Show is the model Euro-vision to make the Union’s heart sing

Series Title
Series Details Vol.7, No.20, 17.5.01, p6
Publication Date 17/05/2001
Content Type

Date: 17/05/01

Memo to future lexicographers: avoid words with a 'Euro' prefix, because they rarely spell instant success.

The Eurotunnel group managed to bring France and Britain together but is yet to see light at the end of the Chunnel financially; the Eurofighter has been painfully slow getting airborne and Euro Disney's early bosses looked like they had been trained in the Donald Duck school of management.

But there is one exception to this rule - and I am not talking about the accident-prone single currency.

A clue: it has been around for longer than the EEC, it is watched by as many people who bothered to vote in the last Euro elections and it arouses more passions than even the most controversial EU directive.

I'm talking about the Eurovision Song Contest, that annual festival of schmaltz, kitsch and sequinned leotards that took place in a 40,000-seater stadium in Copenhagen last Saturday.

Jean Monnet once said that if he started the EU project all over again he would begin with culture, not economics.

The Union's founding father might not have had the song contest in mind when he said this, but compatriot Marcel Baison certainly thought of his pet project as a way of uniting the war-torn countries of Europe when he started in 1956.

Comparisons between the ESC (that's song contest not economic and social committee) and the Union might seem far-fetched, but in many ways the annual songfest is a kind of mini-EU with all the boring bits taken out.

It is also something of a model for how the 15-member bloc might work in the future.

It includes all European countries, not just the rich ones in the West; it uses one main language - English - for its communication and decision-making procedures are so simple and democratic that they should have been grafted wholesale onto the Nice Treaty.

All members have the same voting strength, decisions are only made after consulting with the public and, most importantly, there are no vetoes.

This is not to deny that the Eurovision song contest faces problems, but these are not so different from those encountered by the EU.

The growth in the number of countries competing has meant that there is not time to hear everyone's song on the big night - a problem foreign ministers are familiar with from enlarged general affairs councils.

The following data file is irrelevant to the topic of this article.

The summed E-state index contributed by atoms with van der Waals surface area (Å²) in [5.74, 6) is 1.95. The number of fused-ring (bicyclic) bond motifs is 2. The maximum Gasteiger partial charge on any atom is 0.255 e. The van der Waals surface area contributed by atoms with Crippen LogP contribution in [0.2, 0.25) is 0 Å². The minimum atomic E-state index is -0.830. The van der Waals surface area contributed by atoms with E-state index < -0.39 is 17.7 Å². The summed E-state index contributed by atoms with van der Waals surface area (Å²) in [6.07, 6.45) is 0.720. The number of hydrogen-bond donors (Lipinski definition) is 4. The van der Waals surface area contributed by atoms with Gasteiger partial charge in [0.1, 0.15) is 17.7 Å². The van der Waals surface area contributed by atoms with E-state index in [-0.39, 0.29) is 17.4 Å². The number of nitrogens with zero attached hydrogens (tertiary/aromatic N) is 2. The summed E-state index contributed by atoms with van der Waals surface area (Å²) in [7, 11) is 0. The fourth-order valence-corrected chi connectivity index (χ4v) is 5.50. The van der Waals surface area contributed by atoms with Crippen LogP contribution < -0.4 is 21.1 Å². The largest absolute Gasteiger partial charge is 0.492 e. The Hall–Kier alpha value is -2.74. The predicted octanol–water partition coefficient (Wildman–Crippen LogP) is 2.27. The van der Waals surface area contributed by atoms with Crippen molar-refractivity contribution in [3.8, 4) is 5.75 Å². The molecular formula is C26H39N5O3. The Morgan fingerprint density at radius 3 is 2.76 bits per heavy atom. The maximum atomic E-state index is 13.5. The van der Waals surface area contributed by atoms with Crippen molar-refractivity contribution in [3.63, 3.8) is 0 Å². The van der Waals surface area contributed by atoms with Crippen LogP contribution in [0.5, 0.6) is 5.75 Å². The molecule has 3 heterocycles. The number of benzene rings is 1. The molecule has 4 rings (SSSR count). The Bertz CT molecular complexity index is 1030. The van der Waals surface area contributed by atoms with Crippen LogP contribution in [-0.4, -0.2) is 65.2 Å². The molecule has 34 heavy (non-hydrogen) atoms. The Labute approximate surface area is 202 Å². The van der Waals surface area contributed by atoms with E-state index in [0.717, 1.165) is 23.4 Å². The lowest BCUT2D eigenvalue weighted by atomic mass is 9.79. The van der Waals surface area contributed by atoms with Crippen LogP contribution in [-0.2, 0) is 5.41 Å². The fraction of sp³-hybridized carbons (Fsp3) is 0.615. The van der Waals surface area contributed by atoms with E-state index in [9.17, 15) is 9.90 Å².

The festival also has the same difficulties with its hosts as the EU does with its presidencies.

Some are able to separate national pride from the interests of the whole, while others view their stint at the helm as little more than a chance to show off their country's wares.

Another thorny issue is which states should be allowed to compete in the competition.

The EU treaty says that only European countries can join its club, but Eurovision's organisers' take a more relaxed view and have no qualms about inviting Russia, Turkey and even Israel along to the annual singsong.

In the past, some MEPs have suggested that one way to solve Israel's irridenta would be to invite it to join the EU.

This is fraught with difficulties, but at least it would open up the door for two former winners - Israeli transsexual Dana International and Irish Catholic Conservative Dana - to sit next to each other in the hallowed hemicycle.

  • Many readers have asked why we chose to illustrate this column about the EU with a sculpture of a lady astride a bull.

Well, students of Greek mythology will know that before Europe the continent was Europa, the world famous run-away.

Legend has it that while spending time by the Phoenician coast, the daughter of King Agenor of Tyre and Telephassa took a shine to Zeus, who was disguised as a white bull.

With the subtlety of a Greek waiter on the pull, the god then changed himself into an eagle - as you do - sped off with Europa and fathered three sons by her.

My trusty encyclopaedia says that the princess' three brothers "looked and looked for Europa before consulting an oracle, which told them to give up the search".

Hardly the sort of advice the European Commission needs as it promotes the future of Europe debate through its website, which also happens to be called 'Europa'.

Gareth Harding

Lighthearted feature bringing out the parallels between the EU and the Eurovision Song Contest.

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